It is about putting in money right in the middle of the table, in the middle of the conversation that is going on about what holds a society together and the rules and regulations that holds us as a society together. For me it’s about going “Look at this. This is a thing.” Placing that in the spotlight.

Putting The Money in the Legislative Assembly of Parliament of Victoria must be a thrill in a way in it’s uniqueness of place. Why do you feel you needed to perform in spaces like this?

We performed in the UK Parliament. That is the best place to put this artwork in the world. There’s an extraordinary thing to have that as an artist to have that happen. For me that’s about putting the money on the table, with the public and having a discussion in the mother of all Parliaments is special in a way. The UK Parliament has a whole system of buildings where there’s hundreds of years of the democratic system has been played out in a piece of architecture.

So to put the provocation in that place is the ideal setting in a way. To be able to do it here in a Parliament as well similarly perfect for it too. We get to play this idea of spending a shared resource that – let’s face it, isn’t as big as we would like it to be – we get to play at as a game. It’s quite challenging as well. It’s a fascinating challenge though.

I find it fascinating in that you don’t know what’s going to be happening. But having those challenges there seems to be a layer as the night goes on. Do you have a free mind when this ‘thing’ happens to soften those challenges?

Not really, but when we did the first few shows of The Money we used to care about what people chose to do with the money. Then we learnt very quickly that this isn’t not what the show is. I guess the money is in the middle of the table, the show is called The Money and so many people ask us what the most interesting things we spend the money on. What is interesting about the experience is the process, not the outcome.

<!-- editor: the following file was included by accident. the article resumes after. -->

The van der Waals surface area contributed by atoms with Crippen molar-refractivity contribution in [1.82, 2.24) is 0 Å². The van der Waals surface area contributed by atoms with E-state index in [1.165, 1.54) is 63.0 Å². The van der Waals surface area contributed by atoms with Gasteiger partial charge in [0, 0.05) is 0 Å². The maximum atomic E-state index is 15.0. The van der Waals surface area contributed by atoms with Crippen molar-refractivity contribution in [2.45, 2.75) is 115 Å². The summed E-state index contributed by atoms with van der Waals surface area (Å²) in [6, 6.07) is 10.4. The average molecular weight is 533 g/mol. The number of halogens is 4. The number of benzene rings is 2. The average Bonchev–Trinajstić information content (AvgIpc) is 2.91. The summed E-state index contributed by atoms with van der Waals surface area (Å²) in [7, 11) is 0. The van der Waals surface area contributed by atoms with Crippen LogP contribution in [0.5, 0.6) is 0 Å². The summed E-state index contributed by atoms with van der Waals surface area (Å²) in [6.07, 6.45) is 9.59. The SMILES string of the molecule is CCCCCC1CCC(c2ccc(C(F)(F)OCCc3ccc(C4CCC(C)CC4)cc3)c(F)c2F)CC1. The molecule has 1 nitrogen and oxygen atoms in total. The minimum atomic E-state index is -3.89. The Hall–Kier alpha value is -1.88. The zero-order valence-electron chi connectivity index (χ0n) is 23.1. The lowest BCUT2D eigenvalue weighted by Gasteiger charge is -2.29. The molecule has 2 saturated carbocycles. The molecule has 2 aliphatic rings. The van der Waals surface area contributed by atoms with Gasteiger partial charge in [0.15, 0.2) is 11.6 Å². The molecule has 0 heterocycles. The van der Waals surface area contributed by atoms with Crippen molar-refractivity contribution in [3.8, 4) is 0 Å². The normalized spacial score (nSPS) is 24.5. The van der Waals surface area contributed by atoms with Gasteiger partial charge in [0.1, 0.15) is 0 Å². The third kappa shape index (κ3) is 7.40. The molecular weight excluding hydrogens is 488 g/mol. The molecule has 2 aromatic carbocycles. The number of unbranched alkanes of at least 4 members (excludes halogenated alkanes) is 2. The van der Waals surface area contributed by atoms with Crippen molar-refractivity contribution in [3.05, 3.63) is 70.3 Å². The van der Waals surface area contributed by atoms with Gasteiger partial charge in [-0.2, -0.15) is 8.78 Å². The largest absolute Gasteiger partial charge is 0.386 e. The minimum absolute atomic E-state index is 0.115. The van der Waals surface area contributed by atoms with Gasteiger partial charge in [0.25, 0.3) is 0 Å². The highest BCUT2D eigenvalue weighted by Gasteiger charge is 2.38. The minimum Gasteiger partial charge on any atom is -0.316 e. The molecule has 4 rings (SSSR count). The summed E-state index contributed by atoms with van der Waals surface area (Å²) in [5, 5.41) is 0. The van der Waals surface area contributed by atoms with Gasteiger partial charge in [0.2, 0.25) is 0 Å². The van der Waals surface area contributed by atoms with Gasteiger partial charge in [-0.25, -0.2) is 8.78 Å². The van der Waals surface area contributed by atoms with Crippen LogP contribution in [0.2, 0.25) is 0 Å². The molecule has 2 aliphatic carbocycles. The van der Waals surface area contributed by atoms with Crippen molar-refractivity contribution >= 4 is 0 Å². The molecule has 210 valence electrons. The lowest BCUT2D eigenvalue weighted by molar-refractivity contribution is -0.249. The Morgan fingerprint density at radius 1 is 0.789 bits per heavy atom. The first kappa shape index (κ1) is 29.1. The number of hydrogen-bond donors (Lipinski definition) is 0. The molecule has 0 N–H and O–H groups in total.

I guess like many things; the process is the fundamentally interesting bit.

Photo credit: Steve Tanner - Kaleider
Photo credit: Steve Tanner – Kaleider

What type of questions are you trying to provoke from Benefactors or Silent Witnesses? 

I’m not doing my job if I’m not provoking anything. I think the artist should ask questions, not answer them. I think this is a greater aim for most pieces of art out there. The type of questions should be up to them.

It can be really fun to ask questions, and fulfilling. I often make work where the audience is invited to be an intrinsic part of the experience. I avoid using the word participation because participatory art has a sense of being called up on stage when you really don’t want. That’s not the kind of work I make.

A lot of my work only is complete when the audience takes an active role of some kind in completing it.


The Money is on Parliament of Victoria at Legislative Assembly Chamber until the October 23rd and is happening twice a day. For more information head here.

All performances are streamed live, and you can watch them all at The Money’s Facebook page too after the performance.